In Pakistan, appreciation of Indus Valley Civilisation ties in with attempts to erase its Hindu past


The ruins of Mohenjo-Daro. PHOTO/Wikimedia Commons

The message is clear – Pakistan’s pre-Islamic history is acceptable as long as it is separated from its Hindu influence.

In many ways, the Indus Valley Civilisation transformed urban living. Mohenjo-Daro and Harappa, two of the most popularly recognised cities from this ancient civilisation that sprang up around the rivers of Punjab and the Indus, were the first cities in the world to have a sophisticated sewage system. According to the standards of the ancient world, they were multi-cultural societies where traders from Afghanistan, Persia (now Iran), Mesopotamia (modern-day Iraq, Kuwait, Turkey and Syria) and even Egypt brought their wares and goods. The mighty Indus became their highway, opening up the world to these cities.

But sewage is not the only way these cities were unique. In all of the cities of the Indus Valley Civilisation, of which Mohenjo-Daro is assumed to be the largest, there are no remains of a grand palace or a special temple. Rather, it is conjectured that these cities had community centres, including a community pool. This has led several archaeologists and historians to hypothesise that these societies were in a way much more “democratic” than some of the other ancient cities with a palace or a fort at the centre of the town. However, one has to pay heed to the use of the term democratic in this context for its contemporary connotation. It is highly likely that much like ancient Greece, this “democracy” was limited to a particular gender, class or caste of people. There is also a theory that instead of a king, these cities had a priest-king who, while not a monarch, was more equal in this democratic system than others.

Historians and archaeologists also point out that the cities of the Indus Valley Civilisation were not governed by an overarching state but run as city-states with localised governments. The age of empires, at least in ancient India, had still not taken root.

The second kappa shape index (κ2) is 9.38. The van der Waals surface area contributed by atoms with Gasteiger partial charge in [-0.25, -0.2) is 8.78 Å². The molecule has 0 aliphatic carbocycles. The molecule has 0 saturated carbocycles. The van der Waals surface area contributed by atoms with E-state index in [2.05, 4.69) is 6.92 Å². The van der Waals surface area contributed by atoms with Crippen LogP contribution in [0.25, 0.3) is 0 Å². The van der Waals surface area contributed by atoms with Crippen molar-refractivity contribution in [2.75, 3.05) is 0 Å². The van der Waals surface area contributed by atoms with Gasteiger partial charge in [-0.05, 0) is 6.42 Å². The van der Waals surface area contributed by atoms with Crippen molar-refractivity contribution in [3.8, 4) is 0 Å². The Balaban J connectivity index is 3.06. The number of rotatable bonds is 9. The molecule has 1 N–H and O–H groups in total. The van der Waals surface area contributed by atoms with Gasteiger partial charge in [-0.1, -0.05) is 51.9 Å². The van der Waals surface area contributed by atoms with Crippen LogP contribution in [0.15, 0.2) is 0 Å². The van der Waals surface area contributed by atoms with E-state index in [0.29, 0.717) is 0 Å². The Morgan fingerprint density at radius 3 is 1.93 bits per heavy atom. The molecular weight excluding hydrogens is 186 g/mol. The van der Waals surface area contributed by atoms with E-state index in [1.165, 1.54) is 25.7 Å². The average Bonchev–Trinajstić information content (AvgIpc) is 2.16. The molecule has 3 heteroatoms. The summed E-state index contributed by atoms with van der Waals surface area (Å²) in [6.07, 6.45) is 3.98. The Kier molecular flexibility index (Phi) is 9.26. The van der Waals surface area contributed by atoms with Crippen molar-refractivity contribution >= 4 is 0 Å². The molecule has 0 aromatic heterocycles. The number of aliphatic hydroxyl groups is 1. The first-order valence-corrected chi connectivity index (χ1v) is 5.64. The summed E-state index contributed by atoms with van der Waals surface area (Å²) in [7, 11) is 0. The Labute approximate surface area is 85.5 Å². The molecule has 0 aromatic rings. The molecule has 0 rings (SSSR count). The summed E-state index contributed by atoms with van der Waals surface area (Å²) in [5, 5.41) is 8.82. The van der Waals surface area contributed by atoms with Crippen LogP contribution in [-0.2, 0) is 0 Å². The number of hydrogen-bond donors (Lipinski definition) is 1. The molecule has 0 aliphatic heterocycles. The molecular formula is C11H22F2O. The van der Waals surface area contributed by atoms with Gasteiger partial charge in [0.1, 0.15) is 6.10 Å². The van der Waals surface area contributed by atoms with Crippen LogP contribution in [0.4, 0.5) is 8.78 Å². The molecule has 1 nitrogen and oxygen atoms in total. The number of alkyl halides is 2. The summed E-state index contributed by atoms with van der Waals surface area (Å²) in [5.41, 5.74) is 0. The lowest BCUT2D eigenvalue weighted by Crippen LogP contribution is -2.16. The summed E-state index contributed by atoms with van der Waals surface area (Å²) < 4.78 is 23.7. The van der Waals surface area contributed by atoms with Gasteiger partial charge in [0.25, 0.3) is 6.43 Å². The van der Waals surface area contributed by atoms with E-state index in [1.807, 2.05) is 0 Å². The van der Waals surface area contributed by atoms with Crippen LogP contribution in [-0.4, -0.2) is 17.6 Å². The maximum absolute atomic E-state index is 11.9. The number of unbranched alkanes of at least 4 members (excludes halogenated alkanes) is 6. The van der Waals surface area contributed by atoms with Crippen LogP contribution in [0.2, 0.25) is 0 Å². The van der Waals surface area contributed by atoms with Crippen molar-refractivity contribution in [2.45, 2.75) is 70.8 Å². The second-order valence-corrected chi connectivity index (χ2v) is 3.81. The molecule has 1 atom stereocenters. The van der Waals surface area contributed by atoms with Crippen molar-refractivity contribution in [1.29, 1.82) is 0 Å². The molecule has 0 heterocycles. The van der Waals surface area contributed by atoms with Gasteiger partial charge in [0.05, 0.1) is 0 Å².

Rival histories

There is, therefore, much to appreciate in these ancient cities. In India, it sometimes feels as if this appreciation has been amplified to an absurd level. In recent years, with the rise of the mythological and historical fiction genres, popular writers have crafted narratives about an ancient India that was “pure” from the “corrupting” influences of Muslims. This is imagined to be a time when India was technologically advanced with its indigenously developed helicopters, surgeries and even bombs. In these myths, the ingenuity of the simple innovations, such as a sewage system that truly transformed the world, is lost.

On this side of the border, the situation is reversed. India is projected to be an impure, uncivilised land that first saw light with the arrival of the Muslims. This narrative is created particularly through school textbooks, which rarely focus on the pre-Islamic history of the land. Even when there is mention of this pre-Islamic history, it is in a certain context, to highlight the ultimate ascendancy of the Muslim civilisation. Thus, on both sides of the border, it seems children are educated with mirror opposite images of each other.

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